public static void Log (object message);
public static void Log (object message, Object context);




Log a message to the Unity Console.

Use Debug.Log to print informational messages that help you debug your application. For example, you could print a message containing a and information about the object’s current state.

You can format messages with string concatenation:

          Debug.Log("Text: " + myText.text);

You can also use Rich Text markup.

If you pass a GameObject or Component as the optional context argument, Unity momentarily highlights that object in the Hierarchy window when you click the log message in the Console. Use a context object when you have many instances of an object in a Scene so that you can identify which one produced the message. Example 2, below, illustrates how this feature works. When you run this example, first click one of the cubes it creates in the Scene. The example prints a log message to the Console. When you click on the message, Unity highlights the context object in the Hierarchy window — in this case, the cube you clicked on in the Scene.

Example 1: Show some uses of Debug.Log:

using UnityEngine;
using System.Collections;

public class MyGameClass : MonoBehaviour { // A Light used in the Scene and needed by MyGameMethod(). public Light light;

void MyGameMethod() { // Message with a GameObject name. Debug.Log("Hello: " +;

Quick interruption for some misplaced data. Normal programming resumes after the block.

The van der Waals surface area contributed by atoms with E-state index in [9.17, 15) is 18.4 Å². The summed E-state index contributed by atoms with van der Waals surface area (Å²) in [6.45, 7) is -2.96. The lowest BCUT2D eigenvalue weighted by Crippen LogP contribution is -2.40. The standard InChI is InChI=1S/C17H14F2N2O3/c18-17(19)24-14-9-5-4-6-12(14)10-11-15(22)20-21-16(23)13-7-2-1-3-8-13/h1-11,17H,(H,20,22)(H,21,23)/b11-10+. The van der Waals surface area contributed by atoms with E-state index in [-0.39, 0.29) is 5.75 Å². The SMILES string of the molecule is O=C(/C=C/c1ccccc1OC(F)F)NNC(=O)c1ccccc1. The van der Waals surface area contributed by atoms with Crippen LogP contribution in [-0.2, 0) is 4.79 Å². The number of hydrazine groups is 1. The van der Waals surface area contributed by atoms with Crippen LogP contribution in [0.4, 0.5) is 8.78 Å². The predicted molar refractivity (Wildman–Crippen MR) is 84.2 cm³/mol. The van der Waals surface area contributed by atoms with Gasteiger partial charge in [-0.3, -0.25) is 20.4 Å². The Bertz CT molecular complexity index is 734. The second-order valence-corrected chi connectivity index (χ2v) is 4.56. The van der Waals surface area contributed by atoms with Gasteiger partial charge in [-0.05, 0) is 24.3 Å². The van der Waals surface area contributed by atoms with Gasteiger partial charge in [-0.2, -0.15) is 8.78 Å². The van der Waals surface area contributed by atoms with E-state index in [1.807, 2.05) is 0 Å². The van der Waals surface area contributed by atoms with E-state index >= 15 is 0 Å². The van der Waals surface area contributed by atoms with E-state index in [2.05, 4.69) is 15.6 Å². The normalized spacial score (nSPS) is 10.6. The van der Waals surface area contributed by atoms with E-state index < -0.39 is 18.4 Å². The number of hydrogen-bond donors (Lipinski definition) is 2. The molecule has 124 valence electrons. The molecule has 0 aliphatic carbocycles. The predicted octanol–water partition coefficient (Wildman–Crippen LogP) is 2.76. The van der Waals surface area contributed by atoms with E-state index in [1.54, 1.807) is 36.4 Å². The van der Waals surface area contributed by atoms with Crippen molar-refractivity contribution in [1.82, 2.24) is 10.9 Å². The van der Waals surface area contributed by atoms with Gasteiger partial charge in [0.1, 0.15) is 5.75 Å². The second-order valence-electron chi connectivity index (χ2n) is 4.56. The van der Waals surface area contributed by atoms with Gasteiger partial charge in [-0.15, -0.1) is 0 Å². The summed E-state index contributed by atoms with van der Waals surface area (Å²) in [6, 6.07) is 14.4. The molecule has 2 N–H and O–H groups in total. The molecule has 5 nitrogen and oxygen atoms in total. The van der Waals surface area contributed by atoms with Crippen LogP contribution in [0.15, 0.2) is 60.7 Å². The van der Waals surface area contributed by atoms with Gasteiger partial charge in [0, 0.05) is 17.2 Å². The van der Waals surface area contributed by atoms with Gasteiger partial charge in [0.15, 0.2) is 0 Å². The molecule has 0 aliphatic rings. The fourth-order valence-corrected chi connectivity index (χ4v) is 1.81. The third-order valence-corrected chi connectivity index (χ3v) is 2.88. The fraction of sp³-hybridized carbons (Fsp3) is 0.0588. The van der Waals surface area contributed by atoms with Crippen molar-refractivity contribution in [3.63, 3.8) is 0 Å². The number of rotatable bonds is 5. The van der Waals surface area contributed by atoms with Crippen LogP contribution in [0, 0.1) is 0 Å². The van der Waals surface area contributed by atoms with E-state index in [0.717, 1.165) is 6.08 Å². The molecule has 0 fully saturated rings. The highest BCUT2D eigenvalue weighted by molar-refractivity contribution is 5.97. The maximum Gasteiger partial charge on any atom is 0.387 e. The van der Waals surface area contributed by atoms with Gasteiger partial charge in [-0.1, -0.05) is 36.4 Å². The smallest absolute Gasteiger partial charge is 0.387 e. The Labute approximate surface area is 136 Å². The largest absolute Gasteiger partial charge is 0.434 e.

// Message with light type. This is an Object example. Debug.Log(light.type);

// Message using rich text. Debug.Log("<color=red>Error: </color>AssetBundle not found"); } }

Example 2: Show selection of a clicked GameObject:

using System.Collections;
using System.Collections.Generic;
using UnityEngine;

// Debug.Log example // // Create three cubes. Place them around the world origin. // If a cube is clicked use Debug.Log to announce it. Use // Debug.Log with two arguments. Argument two allows the // cube to be automatically selected in the hierarchy when // the console message is clicked. // // Add this script to an empty GameObject.

public class Example : MonoBehaviour { private GameObject[] cubes;

void Awake() { // Create three cubes and place them close to the world space center. cubes = new GameObject[3]; float f = 25.0f; float p = -2.0f; float[] z = new float[] {0.5f, 0.0f, 0.5f};

for (int i = 0; i < 3; i++) { // Position and rotate each cube. cubes[i] = GameObject.CreatePrimitive(PrimitiveType.Cube); cubes[i].name = "Cube" + (i + 1).ToString(); cubes[i].transform.Rotate(0.0f, f, 0.0f); cubes[i].transform.position = new Vector3(p, 0.0f, z[i]); f -= 25.0f; p = p + 2.0f; }

// Position and rotate the camera to view all three cubes. Camera.main.transform.position = new Vector3(3.0f, 1.5f, 3.0f); Camera.main.transform.localEulerAngles = new Vector3(25.0f, -140.0f, 0.0f); }

void Update() { // Process a mouse button click. if (Input.GetMouseButtonDown(0)) { var ray = Camera.main.ScreenPointToRay(Input.mousePosition); RaycastHit hit;

if (Physics.Raycast(ray, out hit)) { // Visit each cube and determine if it has been clicked. for (int i = 0; i < 3; i++) { if (hit.collider.gameObject == cubes[i]) { // This cube was clicked. Debug.Log("Hit " + cubes[i].name, cubes[i]); } } } } } }

Note that Unity also adds Debug.Log messages to the Editor and Player log files. See Log Files for more information about accessing these files on different platforms.